WITH the impending military buildup and the downturn in countries that have sustained Guam's economy, an economics expert
University of Guam Economics Professor Dr. Roseanne Jones was the guest speaker during the Association of Government Accountants Guam Chapter's monthly membership meeting at the Outrigger Guam Resort. Matt Weiss / Variety
points out this can be the chance for the island to develop its own self-sustaining economy.
University of Guam Economics Professor Dr. Roseanne Jones was the guest speaker during the Association of Government Accountants Guam Chapter's monthly membership meeting at the Outrigger Guam Resort, presenting her lecture on “Guam Economic Development: Trade and Demographic Indicators.”
Jones spoke about the physical manifestations of an improvement of trade and the importance of Guam, citing the developments being made at the A.B. Won Pat International Airport and the Port Authority of Guam.
“There's a new cement company that's coming to the Port area,” said Jones. “You can say, 'Well why is it that we get so excited about cement?' [But] these are the very key fundamental ingredients of economic development. The building going on, the capacity to build – that's what excites me ... regional trade.”
Jones also spoke about the downturn in Japan and the United States.
“Certainly [these are] difficult times for both of those nations, and it is a difficult time for Guam. It’s unprecedented that we have had both major nations that have been trading partners or countries that we've relied on for the two major sectors of our economy – tourism and federal investments in military – both not in the position to be spreading to the West like they used to,” Jones stated.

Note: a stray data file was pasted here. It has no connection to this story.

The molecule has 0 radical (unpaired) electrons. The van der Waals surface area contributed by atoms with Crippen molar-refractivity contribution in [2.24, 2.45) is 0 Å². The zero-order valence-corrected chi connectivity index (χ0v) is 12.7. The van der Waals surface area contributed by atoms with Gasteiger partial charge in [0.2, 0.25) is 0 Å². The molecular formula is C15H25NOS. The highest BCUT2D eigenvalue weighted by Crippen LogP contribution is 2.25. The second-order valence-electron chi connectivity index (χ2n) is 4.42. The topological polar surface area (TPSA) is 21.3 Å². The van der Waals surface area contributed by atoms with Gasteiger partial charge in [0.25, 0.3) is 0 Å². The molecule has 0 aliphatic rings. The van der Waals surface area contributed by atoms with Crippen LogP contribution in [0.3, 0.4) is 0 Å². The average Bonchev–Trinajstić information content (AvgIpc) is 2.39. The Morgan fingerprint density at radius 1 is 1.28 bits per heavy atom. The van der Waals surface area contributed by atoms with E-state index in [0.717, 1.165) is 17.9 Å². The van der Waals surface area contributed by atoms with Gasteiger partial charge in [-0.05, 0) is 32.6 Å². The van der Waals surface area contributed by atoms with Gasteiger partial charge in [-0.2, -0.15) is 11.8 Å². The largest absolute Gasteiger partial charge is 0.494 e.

Despite that downturn, it presents an opportunity for Guam to look within itself to develop the economy instead of relying on the other countries to sustain us.
“For the first time, we may have this door opening where we can really begin to think about how we sustain ourselves,” said Jones.
“We've got the beginnings of domestic demand, we've got the beginnings of a solid infrastructure … but we have a momentum building and we have an opportunity to look to ourselves and say, 'Hey, what do we have and how can we make the most of what we have?’”
Jones pointed out the many things Guam already has in order to develop its self-sustaining economy, from the foundations of infrastructure and the growing educated population to the beginning of a hub of regional trade with island neighbors.
“We know that Japan and the United States will always be there,” said Jones. “But not with the same level and intensity that they once were.”